Still, the University might have chosen a different “exit strategy” by: a) slowing things down, taking some time out (with everyone still in their same physical positions), and b) engaging in some dialog, conversations between the police forces and the protesters.
The police realized that the size of the crowd was bound to grow over time, making it perhaps more difficult to extract its “forces,” without releasing the handcuffed protesters. The University had already decided it did not want to engage in a dialog with the protesters on the terms and on the contested ground the protesters had chosen.
The truth is the University administrators were never seriously interested in talking with the protesters—until after the pepper spray video went viral.
It is undeniable that the protesters’ intentions and actions on November 18th were entirely non-violent and extremely well disciplined and united—better disciplined and better coordinated than those of the campus police force. This show of (communication of) peaceful discipline aroused immediate active support from the “indigenous, civilian bystanders” on the Quad that day. This spontaneous active civilian support, in turn, led directly to the implosion of the University’s original strategy (for accomplishing the elimination of the protest encampment)—i.e. their show of military force.
Finally, what is most clear from all of this is that the occupation of the Quad was absolutely necessary for any real discussion of the protest issues (oppressive levels of student debt and increasing privatization of the University) to happen at all.
Additionally, it is equally clear that the decision to employ campus police in riot gear, was, in this context, in and of itself, a complete and egregious violation of the UC Davis Principles of Community, the principles intended to promote free and effective discourse within the University.
As this principle of free and effective discourse is the essence of the University, its very reason for being, the seriousness of this institutional failure of judgment cannot be over-estimated. Its implications go far beyond the mere need to investigate and evaluate the officials involved. The problem is systemic in its nature and scope. The solutions have to be equally as deep and broad.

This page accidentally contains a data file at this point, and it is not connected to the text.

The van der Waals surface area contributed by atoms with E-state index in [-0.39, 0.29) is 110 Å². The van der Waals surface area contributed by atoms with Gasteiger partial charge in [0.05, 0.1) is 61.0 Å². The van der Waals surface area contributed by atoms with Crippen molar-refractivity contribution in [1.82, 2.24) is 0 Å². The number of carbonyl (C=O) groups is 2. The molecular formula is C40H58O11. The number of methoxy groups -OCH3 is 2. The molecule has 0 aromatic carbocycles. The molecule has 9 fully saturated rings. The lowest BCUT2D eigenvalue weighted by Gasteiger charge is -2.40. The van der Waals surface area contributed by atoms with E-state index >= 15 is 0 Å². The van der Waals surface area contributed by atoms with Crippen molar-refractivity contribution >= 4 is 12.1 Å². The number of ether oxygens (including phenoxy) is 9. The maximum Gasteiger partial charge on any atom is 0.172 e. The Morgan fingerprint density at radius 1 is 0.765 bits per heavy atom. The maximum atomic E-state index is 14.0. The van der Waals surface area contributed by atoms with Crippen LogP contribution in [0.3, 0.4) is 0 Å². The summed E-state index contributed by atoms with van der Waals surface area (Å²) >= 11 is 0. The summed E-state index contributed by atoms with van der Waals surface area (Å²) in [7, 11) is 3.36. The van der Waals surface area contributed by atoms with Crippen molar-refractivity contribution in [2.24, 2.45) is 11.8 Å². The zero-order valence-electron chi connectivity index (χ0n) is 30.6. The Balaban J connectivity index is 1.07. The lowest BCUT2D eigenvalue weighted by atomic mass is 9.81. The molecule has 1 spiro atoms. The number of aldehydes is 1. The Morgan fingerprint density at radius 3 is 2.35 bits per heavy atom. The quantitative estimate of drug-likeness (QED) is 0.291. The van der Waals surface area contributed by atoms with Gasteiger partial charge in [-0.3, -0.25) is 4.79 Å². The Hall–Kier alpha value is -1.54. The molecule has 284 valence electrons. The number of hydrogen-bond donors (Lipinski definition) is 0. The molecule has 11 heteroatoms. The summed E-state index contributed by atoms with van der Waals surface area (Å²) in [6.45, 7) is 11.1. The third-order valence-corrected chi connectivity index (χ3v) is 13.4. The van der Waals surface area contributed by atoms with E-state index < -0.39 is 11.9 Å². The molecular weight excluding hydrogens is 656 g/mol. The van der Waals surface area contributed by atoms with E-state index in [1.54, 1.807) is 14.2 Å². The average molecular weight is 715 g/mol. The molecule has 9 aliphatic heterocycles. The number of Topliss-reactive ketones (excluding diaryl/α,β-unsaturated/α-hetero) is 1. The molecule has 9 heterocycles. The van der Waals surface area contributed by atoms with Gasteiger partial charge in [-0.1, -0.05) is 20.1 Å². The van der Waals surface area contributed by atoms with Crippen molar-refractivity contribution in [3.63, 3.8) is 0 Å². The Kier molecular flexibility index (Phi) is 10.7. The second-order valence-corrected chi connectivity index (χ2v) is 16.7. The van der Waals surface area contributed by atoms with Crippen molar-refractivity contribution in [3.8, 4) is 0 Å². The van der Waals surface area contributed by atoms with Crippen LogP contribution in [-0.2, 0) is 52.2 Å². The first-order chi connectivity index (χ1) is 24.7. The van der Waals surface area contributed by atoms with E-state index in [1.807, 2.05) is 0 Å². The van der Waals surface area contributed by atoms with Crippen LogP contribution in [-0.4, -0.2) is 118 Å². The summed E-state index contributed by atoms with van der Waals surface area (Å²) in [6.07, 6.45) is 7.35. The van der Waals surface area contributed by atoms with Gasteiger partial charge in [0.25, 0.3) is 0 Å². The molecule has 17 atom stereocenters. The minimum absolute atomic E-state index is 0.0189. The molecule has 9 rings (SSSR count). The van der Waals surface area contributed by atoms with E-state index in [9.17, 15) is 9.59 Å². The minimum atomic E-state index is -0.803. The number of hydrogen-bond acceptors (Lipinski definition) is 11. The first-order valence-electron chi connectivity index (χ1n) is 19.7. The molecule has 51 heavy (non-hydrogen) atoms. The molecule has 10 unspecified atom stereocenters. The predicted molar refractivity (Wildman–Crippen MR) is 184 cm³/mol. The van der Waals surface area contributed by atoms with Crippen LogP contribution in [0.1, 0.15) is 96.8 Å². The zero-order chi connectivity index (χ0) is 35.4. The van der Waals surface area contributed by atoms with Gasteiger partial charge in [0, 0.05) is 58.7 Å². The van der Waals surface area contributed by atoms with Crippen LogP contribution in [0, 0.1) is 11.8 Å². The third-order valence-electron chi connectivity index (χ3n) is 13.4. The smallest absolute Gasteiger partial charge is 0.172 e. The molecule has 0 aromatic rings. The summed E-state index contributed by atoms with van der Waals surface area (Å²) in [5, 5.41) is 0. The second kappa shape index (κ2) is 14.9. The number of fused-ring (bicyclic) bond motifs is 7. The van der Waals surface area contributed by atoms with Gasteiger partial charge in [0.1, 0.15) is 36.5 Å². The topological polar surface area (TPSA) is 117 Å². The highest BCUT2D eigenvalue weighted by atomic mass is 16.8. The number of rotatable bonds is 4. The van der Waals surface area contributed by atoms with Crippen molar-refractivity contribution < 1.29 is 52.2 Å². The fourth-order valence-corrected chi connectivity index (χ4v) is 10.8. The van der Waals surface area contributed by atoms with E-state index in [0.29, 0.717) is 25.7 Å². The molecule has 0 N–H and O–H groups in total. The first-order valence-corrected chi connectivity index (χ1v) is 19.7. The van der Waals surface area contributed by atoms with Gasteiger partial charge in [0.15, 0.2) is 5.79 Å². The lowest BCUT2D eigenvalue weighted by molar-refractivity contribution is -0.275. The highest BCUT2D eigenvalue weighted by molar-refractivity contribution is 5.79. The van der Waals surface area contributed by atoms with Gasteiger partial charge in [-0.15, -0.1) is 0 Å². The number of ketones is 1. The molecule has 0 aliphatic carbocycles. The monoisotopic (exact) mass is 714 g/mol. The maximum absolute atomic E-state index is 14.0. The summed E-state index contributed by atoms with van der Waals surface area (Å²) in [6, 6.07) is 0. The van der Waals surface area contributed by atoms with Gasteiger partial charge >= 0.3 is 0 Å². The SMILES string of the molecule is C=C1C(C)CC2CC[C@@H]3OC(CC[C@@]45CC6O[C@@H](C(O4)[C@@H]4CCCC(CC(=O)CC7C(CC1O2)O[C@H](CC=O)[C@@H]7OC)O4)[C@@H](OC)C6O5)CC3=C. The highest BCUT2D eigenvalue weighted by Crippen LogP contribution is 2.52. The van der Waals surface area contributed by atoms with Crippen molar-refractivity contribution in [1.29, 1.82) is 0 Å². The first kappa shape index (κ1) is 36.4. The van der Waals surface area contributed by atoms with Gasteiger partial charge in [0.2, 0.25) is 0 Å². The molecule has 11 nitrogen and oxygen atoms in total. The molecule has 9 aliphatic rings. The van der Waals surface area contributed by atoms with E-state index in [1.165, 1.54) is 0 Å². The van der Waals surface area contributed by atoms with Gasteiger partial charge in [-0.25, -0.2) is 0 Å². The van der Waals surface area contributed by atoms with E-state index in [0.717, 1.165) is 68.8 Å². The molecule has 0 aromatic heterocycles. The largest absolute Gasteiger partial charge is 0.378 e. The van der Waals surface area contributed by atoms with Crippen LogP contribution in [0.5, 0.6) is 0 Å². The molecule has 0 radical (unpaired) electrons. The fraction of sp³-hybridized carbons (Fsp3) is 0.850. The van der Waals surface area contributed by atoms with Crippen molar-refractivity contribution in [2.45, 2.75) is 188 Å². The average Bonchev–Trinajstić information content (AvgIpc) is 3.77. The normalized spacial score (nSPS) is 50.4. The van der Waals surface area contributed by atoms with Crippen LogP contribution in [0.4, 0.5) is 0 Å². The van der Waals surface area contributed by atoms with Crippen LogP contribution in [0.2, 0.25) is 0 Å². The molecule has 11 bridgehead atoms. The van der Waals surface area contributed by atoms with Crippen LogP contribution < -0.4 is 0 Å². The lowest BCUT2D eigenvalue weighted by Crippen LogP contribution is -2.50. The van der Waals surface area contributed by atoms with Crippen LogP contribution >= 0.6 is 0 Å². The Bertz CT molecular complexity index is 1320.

Lest anyone believe that the University now “gets it,” everyone should read the latest “apology” from Chancellor Katehi published in The Huffington Post.
Note the Chancellor says she looks “forward to potential recommendations [from the investigating commissions] on how we can better balance the need to preserve the peace while we also protect the right of dissent.”
What, again, was the nature of the disturbance to “the peace” which led the University to believe riot police were needed in order to “restore the peace” on November 18th?
Wasn’t the disturbance actually the fact the students might be effectively publicizing a different message than the one the University wanted the public to hear—the message that the University no longer “works for us,” that the University is failing its students?
In the Huffington Post article the Chancellor is speaking for the University as a whole. She is exercising the institution’s corporate right to free speech, choosing particular words to address crucial political issues that impact both the University and our entire society. She is attempting to restore the preferred corporate message: the University canstill work for its students.
In this context, her choice—the University’s choice—of the words “preserve the peace” fairly bulges and groans under the bulk and weight of all the covert, corporate, “law-‘n-order” sand-baggage it carries.
Chancellor Katehi has maintained all along that she is not stepping down. Clearly the message she continues to deliver on behalf of the University has not changed. How, then, could it be sufficient to merely change the messenger?
It is the entire University that needs to be changed.
*Richard Seyman holds a degree in American Studies from UC Davis, worked as a staff person at UC Davis for 18 years, currently resides in the City of Davis, and was arrested at an Occupy Sacramento protest in early October.